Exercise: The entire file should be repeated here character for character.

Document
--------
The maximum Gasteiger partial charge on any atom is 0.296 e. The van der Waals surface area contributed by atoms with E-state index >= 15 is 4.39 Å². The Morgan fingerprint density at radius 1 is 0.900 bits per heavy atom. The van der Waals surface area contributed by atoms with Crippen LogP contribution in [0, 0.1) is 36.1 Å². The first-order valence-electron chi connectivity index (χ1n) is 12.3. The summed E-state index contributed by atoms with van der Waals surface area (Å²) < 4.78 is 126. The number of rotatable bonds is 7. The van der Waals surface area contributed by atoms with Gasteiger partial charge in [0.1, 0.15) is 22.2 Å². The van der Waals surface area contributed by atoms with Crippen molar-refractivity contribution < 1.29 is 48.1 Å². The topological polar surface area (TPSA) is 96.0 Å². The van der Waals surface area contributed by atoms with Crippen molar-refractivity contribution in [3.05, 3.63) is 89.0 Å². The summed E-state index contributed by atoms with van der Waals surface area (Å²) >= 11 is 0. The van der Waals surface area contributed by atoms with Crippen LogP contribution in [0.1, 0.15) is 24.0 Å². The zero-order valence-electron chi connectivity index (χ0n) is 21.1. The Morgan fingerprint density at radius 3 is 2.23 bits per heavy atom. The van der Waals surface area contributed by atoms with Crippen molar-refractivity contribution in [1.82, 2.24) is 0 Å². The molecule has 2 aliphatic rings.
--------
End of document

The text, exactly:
The maximum Gasteiger partial charge on any atom is 0.296 e. The van der Waals surface area contributed by atoms with E-state index >= 15 is 4.39 Å². The Morgan fingerprint density at radius 1 is 0.900 bits per heavy atom. The van der Waals surface area contributed by atoms with Crippen LogP contribution in [0, 0.1) is 36.1 Å². The first-order valence-electron chi connectivity index (χ1n) is 12.3. The summed E-state index contributed by atoms with van der Waals surface area (Å²) < 4.78 is 126. The number of rotatable bonds is 7. The van der Waals surface area contributed by atoms with Gasteiger partial charge in [0.1, 0.15) is 22.2 Å². The van der Waals surface area contributed by atoms with Crippen molar-refractivity contribution < 1.29 is 48.1 Å². The topological polar surface area (TPSA) is 96.0 Å². The van der Waals surface area contributed by atoms with Crippen molar-refractivity contribution in [3.05, 3.63) is 89.0 Å². The summed E-state index contributed by atoms with van der Waals surface area (Å²) >= 11 is 0. The van der Waals surface area contributed by atoms with Crippen LogP contribution in [0.1, 0.15) is 24.0 Å². The zero-order valence-electron chi connectivity index (χ0n) is 21.1. The Morgan fingerprint density at radius 3 is 2.23 bits per heavy atom. The van der Waals surface area contributed by atoms with Crippen molar-refractivity contribution in [1.82, 2.24) is 0 Å². The molecule has 2 aliphatic rings.